Mandrake 8.2: Root Login busted!
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Thread: Mandrake 8.2: Root Login busted!

  1. #1
    Old-Fogey:Addicts founder Terr's Avatar
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    Mandrake 8.2: Root Login busted!

    Okay, I have something weird happening. Just installed Mandrake 8.2, and started with two users. No matter what I do, I cannot log in as root from the login screen! I checked the password carefully many times, and it says it is an incorrect password. (Shadowed passwords on.)... The TRULY strange this is that if I log in as the normal user, and then use su, I CAN become root by typing in the EXACT SAME PASSWORD.

    Has anyone else ever had this problem? I didn't have it with the same user/pass combot in Mandrake 8.1. It doesn't seem to matter what the root password is, after su-ing, I used passwd to change it, and the same weird inability to directly log in as root occured. Any ideas?
    [HvC]Terr: L33T Technical Proficiency

  2. #2
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    Wish I could help. i'm still using Mandrake 8.1. Let us know what happens or what you find out. I was going to upgrade. Now I'll wait to see what happens with this.
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  3. #3
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    I'm not sure about Mandrake, but FreeBSD comes with a user named "toor" for a backup.
    Have you checked to see if the root user has a valid shell?
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  4. #4
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    I haven't yet had a chance to try out Mandrake 8.2. From what I've heard, there's still some bugs to be ironed out. Here's a related bug I know of.

    Apparently, when you use 'adduser' to create a user (from the root account), it creates the user, but sets the file ownerships/groups of all the new user's files wrong. This means that the new user doesn't have permissions to access his own files! I had to manually log back in as root and reset the file permissions back to the user's name and group before the user started to work right. I don't know if this same problem exists from the 'create user' part of the install.
    So it would seem that all is not right with the user/pass logins. Key an eye on the Mandrake Forum. The issue you're having will probably come up soon .
    OpenBSD - The proactively secure operating system.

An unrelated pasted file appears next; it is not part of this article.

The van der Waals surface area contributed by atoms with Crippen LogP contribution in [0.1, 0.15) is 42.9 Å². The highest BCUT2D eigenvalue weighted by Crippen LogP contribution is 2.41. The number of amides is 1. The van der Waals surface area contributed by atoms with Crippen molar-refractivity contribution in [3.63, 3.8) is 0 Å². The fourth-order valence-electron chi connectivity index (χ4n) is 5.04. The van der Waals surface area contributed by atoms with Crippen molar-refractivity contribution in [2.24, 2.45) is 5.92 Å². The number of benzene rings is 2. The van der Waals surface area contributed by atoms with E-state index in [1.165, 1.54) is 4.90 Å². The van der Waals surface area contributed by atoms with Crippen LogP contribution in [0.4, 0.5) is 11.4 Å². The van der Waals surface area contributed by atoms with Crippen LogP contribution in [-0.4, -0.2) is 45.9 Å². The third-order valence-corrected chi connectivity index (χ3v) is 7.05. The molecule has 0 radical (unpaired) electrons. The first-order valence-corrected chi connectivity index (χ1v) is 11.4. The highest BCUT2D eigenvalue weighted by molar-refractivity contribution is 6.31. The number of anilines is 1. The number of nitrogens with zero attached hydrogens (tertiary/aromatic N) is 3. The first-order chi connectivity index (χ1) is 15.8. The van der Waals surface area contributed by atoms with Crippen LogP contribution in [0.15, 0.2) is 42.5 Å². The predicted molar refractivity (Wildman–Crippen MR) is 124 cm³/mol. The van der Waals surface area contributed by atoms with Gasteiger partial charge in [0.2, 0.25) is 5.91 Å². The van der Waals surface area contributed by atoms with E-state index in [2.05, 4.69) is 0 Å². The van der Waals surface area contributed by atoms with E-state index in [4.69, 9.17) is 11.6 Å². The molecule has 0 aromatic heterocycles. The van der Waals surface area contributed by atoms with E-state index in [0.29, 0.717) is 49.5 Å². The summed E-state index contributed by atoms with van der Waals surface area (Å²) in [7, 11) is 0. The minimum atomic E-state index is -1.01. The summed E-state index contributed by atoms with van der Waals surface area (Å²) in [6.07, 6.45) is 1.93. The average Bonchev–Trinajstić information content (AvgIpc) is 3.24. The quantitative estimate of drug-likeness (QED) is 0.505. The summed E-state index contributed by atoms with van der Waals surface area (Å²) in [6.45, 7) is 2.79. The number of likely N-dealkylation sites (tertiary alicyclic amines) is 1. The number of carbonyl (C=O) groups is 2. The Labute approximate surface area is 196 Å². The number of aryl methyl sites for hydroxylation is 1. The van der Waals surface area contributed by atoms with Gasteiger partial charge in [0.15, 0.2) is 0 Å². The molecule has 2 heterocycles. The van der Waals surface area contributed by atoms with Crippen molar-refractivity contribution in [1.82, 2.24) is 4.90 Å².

5. #5
    Old-Fogey:Addicts founder Terr's Avatar
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    Just as a note, the default shell is /bin/bash, so it has a valid shell.
    [HvC]Terr: L33T Technical Proficiency

  6. #6
    AntiOnline Senior Member souleman's Avatar
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    Mandrake sucks, but thats beside the point.

    I can't remember the name of the file now, it is one of the files in /etc ( /etc/securtty or something). It allows you to define what terminals root can log into. Its normally a big long list of every terminal possible. It has been a while, so I am not sure if this is still valid. One of the things I used to do to secure a box, was eliminate every terminal except tty1. That way, you could not telnet into the machine and log in as root. You had to su. Well, if that file is missing (or empty), then it is possible that root login is disabled. Like I said, it has been a while, and I don't know if this is still valid.

    Actually, the real question is, is this a bug, or a security feature? You can still su, so it isn't like root is gone...
    \"Ignorance is bliss....
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  7. #7
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    (I dont know if it would make sense but I had trouble awhile back trying to login to my machine, except remotely.....I found out that there is a file called securetty or something like that i'm not to sure. And it was not allowing remote root logins SO what i'm trying to get to is that maybe) <- I was gonna say that but then i looked at soulemans post.. so ditto on that!
    A+ Cert. Computer Technician

  8. #8
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    I agree with souleman. It is a preventative measure to lock out all options but tty1 for root. soule: /etc/securetty :P check that terr.
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  9. #9
    Senior Member linuxcomando's Avatar
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    I also use the /etc/securetty file but you know whats so fun.....comment every thing but say tty6 and even if they have root or a username and password they cant login unless they know the terminal!
    Terr have you tried killing the password and logging on with no password. Are you loging in on runlevel5 or 3?

  10. #10
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    This is definitely a result of /etc/securetty

    I have everything but tty1 setup to do that, and I always log in on TTY1, so it's in use. It's only for when I'm too lazy to do an su - that I actually bother to log in on that TTY.
    Chris Shepherd
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